In Re: JEMSEK CLINIC, P.A.; JOSEPH JEMSEK, Debtors.
JEMSEK CLINIC, P.A.; JOSEPH G. JEMSEK, M.D., an individual, Defendants-Appellees. BLUE CROSS BLUE SHIELD OF NORTH CAROLINA, Plaintiff-Appellant,
Argued: December 7, 2016
from the United States District Court for the Western
District of North Carolina, at Charlotte. Robert J. Conrad,
Jr., District Judge; J. Craig Whitley, Chief Bankruptcy
Judge. (3:14-cv-00417-RJC; 07-03006)
Christopher Grafflin Browning, Jr., TROUTMAN SANDERS LLP,
Raleigh, North Carolina, for Appellant.
William D. Blakely, POLSINELLI PC, Washington, D.C., for
Nick Phillips, TROUTMAN SANDERS LLP, Atlanta, Georgia, for
P. Desantis-Then, Washington, D.C., Mit S. Winter, POLSINELLI
PC, Kansas City, Missouri, for Appellees.
WILKINSON, MOTZ, and FLOYD, Circuit Judges.
and remanded by published opinion. Judge Motz wrote the
opinion, in which Judge Wilkinson and Judge Floyd joined.
GRIBBON MOTZ, Circuit Judge.
case, the bankruptcy court imposed staggering sanctions on a
creditor. It dismissed with prejudice claims that the
creditor valued at over $10 million, and it ordered the
creditor to pay the debtor $1.29 million in attorneys'
fees and costs. Although the bankruptcy court did not clearly
err in finding that the creditor acted in bad faith, these
sanctions were excessive. We therefore vacate the judgment of
the district court adopting the bankruptcy court's
sanctions order and remand for further proceedings consistent
with this opinion.
2003, a group of doctors filed a nationwide class action
against the Blue Cross and Blue Shield Association and its
member entities, including Blue Cross Blue Shield of North
Carolina ("Blue Cross NC"). The doctors brought the
case - styled Love v. Blue Cross and Blue Shield
Ass'n, No. 03-21296-CIV (S.D. Fla. filed May 22,
2003) - in the Southern District of Florida.
their complaint, the doctors alleged that the Blue Cross
companies used several underhanded business practices to
deny, delay, and reduce payments for medical treatments based
solely on considerations of cost. The doctors alleged that,
as part of the scheme, the Blue Cross companies refused to
pay for covered and medically necessary treatments,
misrepresented the criteria used to determine payments, and
unlawfully terminated provider agreements.
September 2006, three years after the initiation of the
Love case in Florida, Blue Cross NC sued Dr. Joseph
Jemsek and the Jemsek Clinic in North Carolina state court.
In its complaint, Blue Cross NC asserted several state-law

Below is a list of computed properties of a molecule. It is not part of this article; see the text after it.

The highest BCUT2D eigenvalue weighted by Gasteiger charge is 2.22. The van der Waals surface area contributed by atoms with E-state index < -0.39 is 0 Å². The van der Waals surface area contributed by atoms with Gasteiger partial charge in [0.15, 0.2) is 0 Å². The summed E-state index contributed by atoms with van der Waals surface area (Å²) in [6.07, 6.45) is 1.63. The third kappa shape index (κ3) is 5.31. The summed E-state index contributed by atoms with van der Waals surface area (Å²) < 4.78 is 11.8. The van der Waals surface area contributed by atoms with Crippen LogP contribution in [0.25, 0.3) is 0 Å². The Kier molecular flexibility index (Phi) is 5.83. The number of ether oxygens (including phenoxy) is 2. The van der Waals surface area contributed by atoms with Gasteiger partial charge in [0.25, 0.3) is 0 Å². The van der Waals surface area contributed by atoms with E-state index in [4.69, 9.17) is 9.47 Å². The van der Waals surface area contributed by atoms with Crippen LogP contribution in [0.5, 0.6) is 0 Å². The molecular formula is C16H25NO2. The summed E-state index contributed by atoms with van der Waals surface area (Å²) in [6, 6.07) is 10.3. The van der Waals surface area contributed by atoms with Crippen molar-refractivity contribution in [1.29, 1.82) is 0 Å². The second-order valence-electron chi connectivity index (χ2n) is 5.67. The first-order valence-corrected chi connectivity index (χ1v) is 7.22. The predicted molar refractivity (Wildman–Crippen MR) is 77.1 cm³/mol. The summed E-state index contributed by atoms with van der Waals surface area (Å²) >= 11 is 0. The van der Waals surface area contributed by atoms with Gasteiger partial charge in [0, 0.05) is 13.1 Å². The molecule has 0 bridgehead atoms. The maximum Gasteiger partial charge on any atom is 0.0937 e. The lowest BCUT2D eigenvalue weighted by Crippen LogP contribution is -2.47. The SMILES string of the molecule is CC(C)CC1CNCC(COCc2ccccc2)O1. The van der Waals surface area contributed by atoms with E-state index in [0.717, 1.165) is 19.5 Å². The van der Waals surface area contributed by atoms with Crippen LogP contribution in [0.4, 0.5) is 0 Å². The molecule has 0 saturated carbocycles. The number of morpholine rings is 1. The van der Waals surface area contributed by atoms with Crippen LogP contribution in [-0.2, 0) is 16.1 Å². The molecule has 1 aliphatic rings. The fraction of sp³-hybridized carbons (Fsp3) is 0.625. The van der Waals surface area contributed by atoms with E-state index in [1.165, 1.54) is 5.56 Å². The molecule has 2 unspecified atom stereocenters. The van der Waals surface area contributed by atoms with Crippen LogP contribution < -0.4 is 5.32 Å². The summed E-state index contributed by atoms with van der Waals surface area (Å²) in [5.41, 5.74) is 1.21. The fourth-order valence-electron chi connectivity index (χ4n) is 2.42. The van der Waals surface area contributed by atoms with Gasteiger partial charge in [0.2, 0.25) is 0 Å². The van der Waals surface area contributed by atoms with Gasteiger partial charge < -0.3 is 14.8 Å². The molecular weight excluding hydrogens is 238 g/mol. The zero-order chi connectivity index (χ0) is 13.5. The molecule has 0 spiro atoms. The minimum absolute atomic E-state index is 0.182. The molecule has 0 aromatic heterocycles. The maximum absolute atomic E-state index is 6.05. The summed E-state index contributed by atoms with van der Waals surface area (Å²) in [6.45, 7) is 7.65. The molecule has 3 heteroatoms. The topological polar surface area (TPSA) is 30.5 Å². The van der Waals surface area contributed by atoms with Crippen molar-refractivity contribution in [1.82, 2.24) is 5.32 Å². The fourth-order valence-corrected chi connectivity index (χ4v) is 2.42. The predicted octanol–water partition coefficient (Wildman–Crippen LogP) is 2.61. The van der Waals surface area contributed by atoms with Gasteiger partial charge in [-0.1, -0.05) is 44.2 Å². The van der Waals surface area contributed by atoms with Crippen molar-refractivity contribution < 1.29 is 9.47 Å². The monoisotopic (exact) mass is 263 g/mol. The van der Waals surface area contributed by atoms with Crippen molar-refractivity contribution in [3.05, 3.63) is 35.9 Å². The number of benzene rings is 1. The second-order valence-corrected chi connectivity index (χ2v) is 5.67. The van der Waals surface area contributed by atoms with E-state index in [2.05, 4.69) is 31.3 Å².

claims, including breach of contract and fraud. At the time,
Jemsek ran a clinic in Huntersville, North Carolina that
specialized in the treatment of Lyme disease. According to
Blue Cross NC, Jemsek improperly billed it for hundreds of
Lyme disease treatments that were medically unnecessary or
not covered by the parties' provider agreement. Blue
Cross NC also alleged that Jemsek fraudulently
"upcoded" many of his treatments, assigning them a
billing code corresponding to treatments that were more
expensive than those he actually provided. Blue Cross NC
estimates that from 2000 to 2005, Jemsek received more than
$10 million in improper payments.
responded by filing for Chapter 11 bankruptcy for himself and
on behalf of his clinic. He then removed Blue Cross NC's
suit to the bankruptcy court, where it continued as an
adversary proceeding. On January 24, 2007, Jemsek filed his
answer, affirmative defenses, and nine counterclaims.
of Jemsek's counterclaims alleged essentially the same
underhanded practices at issue in Love. Jemsek
claimed that Blue Cross NC denied claims for reimbursement;
terminated the parties' provider agreement "not
based upon medical evidence, but upon a desire to limit its
costs"; and misrepresented whether Jemsek's
treatments were covered or medically necessary. The remaining
two counterclaims, asserting defamation and tortious
interference with a business relationship, related to
statements Blue Cross NC allegedly made about Jemsek's
practice to the North Carolina Medical Board and the Centers
for Disease Control and Prevention. In total, Jemsek claimed
he suffered at least $20 million in damages.
April 27, 2007, a few days before discovery began in the
North Carolina bankruptcy proceedings, the Love
parties reached a tentative settlement in Florida. Under the
terms of the settlement agreement, the Blue Cross companies
agreed to pay $130 million and change their business